FTC Invites Public Comments On COPPA Consent Method

Aug. 25 — The Federal Trade Commission is seeking public comments on a proposed verifiable parental consent method under the Children's Online Privacy Protection Rule proposed by AgeCheq Inc., the commission announced Aug. 25.

The FTC's rule implementing the Children's Online Privacy Protection Act, or COPPA Rule, (16 C.F.R. § 312), requires online sites and services that are directed at children to obtain parental permission before collecting personal information from children, the commission said in a statement. The FTC's amendments to the COPPA Rule took effect in July 2013.

Although the rule provides several acceptable methods for gaining parental consent, it also includes a provision enabling interested parties to propose new verifiable parental consent methods to the commission for approval.

The FTC has approved one other proposed verifiable parental consent method under the amended version of the COPPA rule, that of Imperium LLC in December 2013.

The commission, however, rejected a proposal by AssertID Inc. in December 2013 and found it unnecessary to approve a proposal by iVeriFly Inc. in February 2014. The FTC said AssertID's proposed method—which was based on peer verifications through a parent's social network—didn't meet the approval criteria in the COPPA Rule. The proposed consent method by iVeriFly was a variation of other consent methods already recognized by the rule or approved by the commission, the FTC decided.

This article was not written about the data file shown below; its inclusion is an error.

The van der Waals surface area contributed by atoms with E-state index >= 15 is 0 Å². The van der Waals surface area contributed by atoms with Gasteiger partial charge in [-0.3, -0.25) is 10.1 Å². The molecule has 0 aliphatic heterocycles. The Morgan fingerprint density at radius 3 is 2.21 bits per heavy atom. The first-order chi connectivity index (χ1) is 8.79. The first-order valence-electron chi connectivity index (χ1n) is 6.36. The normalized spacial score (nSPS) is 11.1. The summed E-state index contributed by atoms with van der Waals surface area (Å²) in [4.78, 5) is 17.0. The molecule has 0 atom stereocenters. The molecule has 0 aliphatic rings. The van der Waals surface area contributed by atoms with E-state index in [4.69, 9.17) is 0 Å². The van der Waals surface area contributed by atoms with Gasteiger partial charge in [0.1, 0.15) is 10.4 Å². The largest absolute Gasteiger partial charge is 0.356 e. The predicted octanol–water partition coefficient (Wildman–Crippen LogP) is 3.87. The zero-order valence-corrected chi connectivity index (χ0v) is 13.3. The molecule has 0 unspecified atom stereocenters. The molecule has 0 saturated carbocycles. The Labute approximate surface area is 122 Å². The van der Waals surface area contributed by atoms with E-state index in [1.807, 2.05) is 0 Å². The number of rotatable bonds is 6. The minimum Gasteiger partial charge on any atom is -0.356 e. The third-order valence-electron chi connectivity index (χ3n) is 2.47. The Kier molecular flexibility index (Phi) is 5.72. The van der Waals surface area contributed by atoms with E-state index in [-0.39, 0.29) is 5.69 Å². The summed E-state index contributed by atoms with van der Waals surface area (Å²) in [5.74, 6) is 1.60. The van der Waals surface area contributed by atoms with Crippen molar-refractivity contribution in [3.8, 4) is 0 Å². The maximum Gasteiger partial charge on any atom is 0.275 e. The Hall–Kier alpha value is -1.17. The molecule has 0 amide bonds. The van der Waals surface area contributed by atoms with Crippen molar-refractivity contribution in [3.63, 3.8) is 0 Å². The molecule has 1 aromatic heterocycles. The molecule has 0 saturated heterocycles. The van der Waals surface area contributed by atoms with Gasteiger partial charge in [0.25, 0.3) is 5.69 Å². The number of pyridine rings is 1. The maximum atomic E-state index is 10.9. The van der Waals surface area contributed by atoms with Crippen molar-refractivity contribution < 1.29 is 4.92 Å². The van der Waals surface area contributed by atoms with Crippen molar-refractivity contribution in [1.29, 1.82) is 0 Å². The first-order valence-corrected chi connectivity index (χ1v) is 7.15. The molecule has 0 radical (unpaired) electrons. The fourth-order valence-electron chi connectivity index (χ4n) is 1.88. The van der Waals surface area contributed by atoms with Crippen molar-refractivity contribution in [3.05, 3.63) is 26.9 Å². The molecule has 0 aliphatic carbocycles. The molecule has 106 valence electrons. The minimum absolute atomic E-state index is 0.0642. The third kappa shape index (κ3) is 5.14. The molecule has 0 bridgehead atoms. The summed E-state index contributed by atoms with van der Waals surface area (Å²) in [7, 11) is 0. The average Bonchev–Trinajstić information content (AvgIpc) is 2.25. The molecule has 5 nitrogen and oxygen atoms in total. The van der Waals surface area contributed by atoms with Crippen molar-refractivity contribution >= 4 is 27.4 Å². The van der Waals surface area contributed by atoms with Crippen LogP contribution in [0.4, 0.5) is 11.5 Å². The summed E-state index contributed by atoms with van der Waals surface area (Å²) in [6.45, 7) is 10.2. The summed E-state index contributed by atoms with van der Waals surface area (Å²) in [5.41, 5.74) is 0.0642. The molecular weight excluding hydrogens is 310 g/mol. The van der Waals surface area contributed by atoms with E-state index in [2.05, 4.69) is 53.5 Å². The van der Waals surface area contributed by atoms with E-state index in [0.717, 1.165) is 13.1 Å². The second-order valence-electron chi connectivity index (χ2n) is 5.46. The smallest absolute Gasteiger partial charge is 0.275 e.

Consent for Mobile Apps

According to the application by York, Pa.-based AgeCheq, its proposed parental consent method “allows a parent to curate a child's mobile application (app) experience in real-time, through automated, device-level, implementation of verified parental consent.”

According to AgeCheq, the consent method works as follows:

• “a parent personally registers him/herself and the child's device(s) with a third party common consent administrator (CCA);

• the CCA verifies parental identity through any currently enumerated method; and

• the CCA technically links the verified identity with the mobile devices used by the parent's children, thereafter allowing app-specific permission to be granted to (or revoked from) each individual device.”

While these steps are being taken, AgeCheq explained that “participating developers embed code within their apps which automatically query the CCA's database to ensure parental consent has been granted. If consent has not yet been granted, a verified parent must use the CCA service to review the developer's app-specific privacy disclosures and affirmatively grant consent.”

The FTC said it is seeking comments on:

• whether AgeCheq's proposed parental consent method is already covered by the existing methods included in the rule;

• whether the proposed method meets the rule's requirement that it be reasonably calculated to ensure that the person providing the consent is actually the child's parent;

• whether the proposed method poses a risk to consumers' information; and

• whether that risk is outweighed by the benefits of the proposed method.

Comments are due Sept. 30.

The FTC's draft Federal Register notice is available at http://www.ftc.gov/system/files/documents/federal_register_notices/2014/08/140825agecheqfrn.pdf.

AgeCheq's application to the FTC is available at http://www.ftc.gov/system/files/attachments/press-releases/ftc-seeks-public-comment-agecheq-inc.proposal-parental-verification-method-under-coppa-rule/140825agecheqapp.pdf.